Wednesday, June 10, 2009

Before Spivet

The Selected Works of T. S. Spivet is garnering praise from all corners of the book world, including the staff here at Porter Square Books. What is most groundbreaking about the novel is the integration of the story, told by the charming narrator, 12-year-old cartographer T.S. Spivet himself, with the beautiful illustrations in the margins. Reif Larsen combines the story with the sophisticated supporting illustrations to create a unique reading experience. But Larsen wasn't the first to use illustrations in a novel. If you like T.S. Spivet, here's a quick look at some of the works that paved the way.


As with just about everything, Lawrence Sterne's The Life and Opinions of Tristram Shandy, A Gentleman was one of, if not the first novel to incorporate illustrations.




Here are Tristram's illustrations of the plot arcs of the preceding volumes of his novel.



And here is an illustration of a gesture one of the characters made with his cane. The sentence below reads, "A thousand of my father's most subtle syllogisms could not have said more for celibacy."


After Sterne there is a gap (at least in my knowledge) of the use of intergrated illustration in fiction until the post-modern era. The short story writer Donald Barthelme wrote story collages.





He also included simple illustrations in at least one short story, Eugenie Grandet.





Perhaps the most famous use of simple line illustrations in a novel comes from Kurt Vonnegut's novel Breakfast of Champions.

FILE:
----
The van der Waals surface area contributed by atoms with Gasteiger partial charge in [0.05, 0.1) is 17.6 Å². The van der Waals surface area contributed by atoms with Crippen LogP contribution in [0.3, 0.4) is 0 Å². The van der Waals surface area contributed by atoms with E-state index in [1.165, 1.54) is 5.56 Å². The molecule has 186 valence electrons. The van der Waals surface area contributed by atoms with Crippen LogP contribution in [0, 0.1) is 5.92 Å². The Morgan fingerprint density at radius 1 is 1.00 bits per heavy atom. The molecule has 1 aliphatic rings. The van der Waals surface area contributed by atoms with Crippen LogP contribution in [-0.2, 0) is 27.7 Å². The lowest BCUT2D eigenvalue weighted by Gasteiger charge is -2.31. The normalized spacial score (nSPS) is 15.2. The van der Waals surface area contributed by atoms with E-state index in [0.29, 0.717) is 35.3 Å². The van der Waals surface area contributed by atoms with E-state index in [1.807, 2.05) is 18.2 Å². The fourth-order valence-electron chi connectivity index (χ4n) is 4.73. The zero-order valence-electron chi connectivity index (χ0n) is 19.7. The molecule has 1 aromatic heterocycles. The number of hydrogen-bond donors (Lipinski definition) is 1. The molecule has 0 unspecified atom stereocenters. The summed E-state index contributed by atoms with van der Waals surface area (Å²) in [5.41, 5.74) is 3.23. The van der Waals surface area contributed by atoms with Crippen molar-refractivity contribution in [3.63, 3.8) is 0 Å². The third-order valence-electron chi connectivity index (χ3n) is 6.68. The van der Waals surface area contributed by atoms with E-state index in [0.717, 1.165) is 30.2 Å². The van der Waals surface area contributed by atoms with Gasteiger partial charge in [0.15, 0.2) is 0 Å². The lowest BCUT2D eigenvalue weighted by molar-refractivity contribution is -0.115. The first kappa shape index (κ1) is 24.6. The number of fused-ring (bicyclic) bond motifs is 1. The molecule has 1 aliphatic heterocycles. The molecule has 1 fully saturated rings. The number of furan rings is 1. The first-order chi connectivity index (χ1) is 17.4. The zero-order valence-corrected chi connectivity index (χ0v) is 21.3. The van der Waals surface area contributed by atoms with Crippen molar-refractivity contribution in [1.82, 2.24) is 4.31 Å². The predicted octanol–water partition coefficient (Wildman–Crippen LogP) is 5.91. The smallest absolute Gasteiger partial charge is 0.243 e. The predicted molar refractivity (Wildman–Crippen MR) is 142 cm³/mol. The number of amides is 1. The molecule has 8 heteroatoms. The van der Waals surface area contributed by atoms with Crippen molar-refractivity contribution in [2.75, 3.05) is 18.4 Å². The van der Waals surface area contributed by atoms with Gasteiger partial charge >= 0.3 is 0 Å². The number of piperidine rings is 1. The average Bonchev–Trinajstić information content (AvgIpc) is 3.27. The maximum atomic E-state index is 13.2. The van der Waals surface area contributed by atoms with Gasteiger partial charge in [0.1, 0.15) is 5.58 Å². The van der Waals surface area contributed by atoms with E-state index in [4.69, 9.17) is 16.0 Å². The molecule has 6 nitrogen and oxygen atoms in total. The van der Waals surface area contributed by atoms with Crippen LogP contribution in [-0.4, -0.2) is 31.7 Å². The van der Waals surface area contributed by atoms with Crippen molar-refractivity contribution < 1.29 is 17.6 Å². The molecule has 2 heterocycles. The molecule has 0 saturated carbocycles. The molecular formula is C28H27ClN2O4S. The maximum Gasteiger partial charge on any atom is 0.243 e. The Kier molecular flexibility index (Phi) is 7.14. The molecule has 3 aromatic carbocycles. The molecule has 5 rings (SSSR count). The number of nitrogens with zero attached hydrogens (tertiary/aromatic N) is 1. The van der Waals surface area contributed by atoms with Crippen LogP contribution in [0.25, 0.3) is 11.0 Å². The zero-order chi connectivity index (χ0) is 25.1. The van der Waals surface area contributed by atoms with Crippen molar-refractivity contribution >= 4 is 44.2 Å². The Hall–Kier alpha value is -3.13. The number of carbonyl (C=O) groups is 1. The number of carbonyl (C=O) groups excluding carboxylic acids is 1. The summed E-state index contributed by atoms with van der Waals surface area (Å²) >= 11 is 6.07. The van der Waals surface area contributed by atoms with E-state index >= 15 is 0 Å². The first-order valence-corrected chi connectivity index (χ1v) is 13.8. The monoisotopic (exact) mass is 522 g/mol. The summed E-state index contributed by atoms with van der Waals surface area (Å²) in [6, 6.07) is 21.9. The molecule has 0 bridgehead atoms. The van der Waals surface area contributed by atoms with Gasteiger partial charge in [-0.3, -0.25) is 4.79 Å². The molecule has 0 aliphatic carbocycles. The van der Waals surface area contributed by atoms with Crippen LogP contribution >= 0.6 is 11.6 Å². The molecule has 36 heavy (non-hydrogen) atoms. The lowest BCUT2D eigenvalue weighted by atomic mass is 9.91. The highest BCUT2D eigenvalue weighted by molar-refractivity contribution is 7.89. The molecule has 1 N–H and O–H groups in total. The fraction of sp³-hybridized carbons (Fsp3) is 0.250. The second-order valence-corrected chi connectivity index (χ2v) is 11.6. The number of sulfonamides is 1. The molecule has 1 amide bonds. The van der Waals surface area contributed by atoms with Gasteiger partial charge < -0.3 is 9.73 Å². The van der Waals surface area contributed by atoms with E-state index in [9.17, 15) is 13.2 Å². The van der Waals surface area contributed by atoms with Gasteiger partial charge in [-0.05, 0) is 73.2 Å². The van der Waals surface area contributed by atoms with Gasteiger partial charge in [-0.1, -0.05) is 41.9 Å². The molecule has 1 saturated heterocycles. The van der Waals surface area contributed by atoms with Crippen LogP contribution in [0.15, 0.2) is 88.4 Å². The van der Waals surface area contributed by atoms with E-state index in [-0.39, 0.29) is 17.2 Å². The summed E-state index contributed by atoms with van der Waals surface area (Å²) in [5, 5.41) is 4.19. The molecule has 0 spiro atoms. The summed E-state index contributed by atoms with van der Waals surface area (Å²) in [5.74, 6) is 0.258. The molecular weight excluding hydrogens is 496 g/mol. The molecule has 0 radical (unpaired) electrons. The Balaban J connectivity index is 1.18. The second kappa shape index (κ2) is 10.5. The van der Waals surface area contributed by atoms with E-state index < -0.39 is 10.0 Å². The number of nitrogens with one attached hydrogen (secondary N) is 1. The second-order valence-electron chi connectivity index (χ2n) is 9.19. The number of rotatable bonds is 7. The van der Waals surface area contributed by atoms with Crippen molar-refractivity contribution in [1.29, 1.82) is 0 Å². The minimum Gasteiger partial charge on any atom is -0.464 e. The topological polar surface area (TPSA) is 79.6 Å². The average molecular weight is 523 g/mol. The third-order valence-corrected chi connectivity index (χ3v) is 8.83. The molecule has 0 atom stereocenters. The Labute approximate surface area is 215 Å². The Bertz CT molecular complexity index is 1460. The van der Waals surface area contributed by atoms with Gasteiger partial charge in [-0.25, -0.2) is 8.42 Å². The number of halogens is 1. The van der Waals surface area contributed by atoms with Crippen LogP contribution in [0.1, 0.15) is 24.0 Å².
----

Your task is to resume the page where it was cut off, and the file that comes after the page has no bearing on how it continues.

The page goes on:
The novelist W. B. Sebald often used photographs in his novels, a technique that was recently used by Aleksandar Hemon in his National Book Award Finalist novel, The Lazarus Project. The pictures below are from Sebald's novel Austerlitz.





Larsen distinguishes himself from these predecessors with the beauty of the illustrations. The authors discussed above were writers who used illustration to communicate very particular ideas in their works. Larsen is a very talented visual artist in his own right and so his illustrations carry a depth of substance the others don't. A collection of just the illustrations from the novel would still make a good art book.




The Selected Works of T.S. Spivet poses a number of challenges to the reader, but it does so in a way that's more obviously accessible than some of the other works I've mentioned. The charm of the narrator and the entertainment of the story could turn T.S. Spivet into a gateway book for people, showing readers they can be entertained and challenged by the same book.

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